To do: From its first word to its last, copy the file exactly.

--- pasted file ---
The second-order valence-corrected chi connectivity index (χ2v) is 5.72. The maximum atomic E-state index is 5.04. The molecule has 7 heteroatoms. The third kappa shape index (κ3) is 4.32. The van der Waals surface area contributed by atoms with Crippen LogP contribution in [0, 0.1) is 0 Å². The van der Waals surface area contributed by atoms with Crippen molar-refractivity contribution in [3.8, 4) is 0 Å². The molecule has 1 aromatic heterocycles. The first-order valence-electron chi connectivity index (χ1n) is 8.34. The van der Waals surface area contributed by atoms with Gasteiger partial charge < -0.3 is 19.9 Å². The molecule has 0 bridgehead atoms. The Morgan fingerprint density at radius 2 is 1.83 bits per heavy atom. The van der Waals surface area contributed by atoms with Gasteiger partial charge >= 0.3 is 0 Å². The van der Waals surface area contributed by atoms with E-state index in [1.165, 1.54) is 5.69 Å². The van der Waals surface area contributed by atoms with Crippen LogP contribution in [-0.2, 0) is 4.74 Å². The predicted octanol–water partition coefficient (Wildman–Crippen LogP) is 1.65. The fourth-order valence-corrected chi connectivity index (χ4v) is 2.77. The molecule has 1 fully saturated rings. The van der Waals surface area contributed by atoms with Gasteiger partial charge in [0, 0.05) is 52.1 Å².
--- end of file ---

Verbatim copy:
The second-order valence-corrected chi connectivity index (χ2v) is 5.72. The maximum atomic E-state index is 5.04. The molecule has 7 heteroatoms. The third kappa shape index (κ3) is 4.32. The van der Waals surface area contributed by atoms with Crippen LogP contribution in [0, 0.1) is 0 Å². The van der Waals surface area contributed by atoms with Crippen molar-refractivity contribution in [3.8, 4) is 0 Å². The molecule has 1 aromatic heterocycles. The first-order valence-electron chi connectivity index (χ1n) is 8.34. The van der Waals surface area contributed by atoms with Gasteiger partial charge < -0.3 is 19.9 Å². The molecule has 0 bridgehead atoms. The Morgan fingerprint density at radius 2 is 1.83 bits per heavy atom. The van der Waals surface area contributed by atoms with Gasteiger partial charge >= 0.3 is 0 Å². The van der Waals surface area contributed by atoms with E-state index in [1.165, 1.54) is 5.69 Å². The van der Waals surface area contributed by atoms with Crippen LogP contribution in [-0.2, 0) is 4.74 Å². The predicted octanol–water partition coefficient (Wildman–Crippen LogP) is 1.65. The fourth-order valence-corrected chi connectivity index (χ4v) is 2.77. The molecule has 1 fully saturated rings. The van der Waals surface area contributed by atoms with Gasteiger partial charge in [0, 0.05) is 52.1 Å².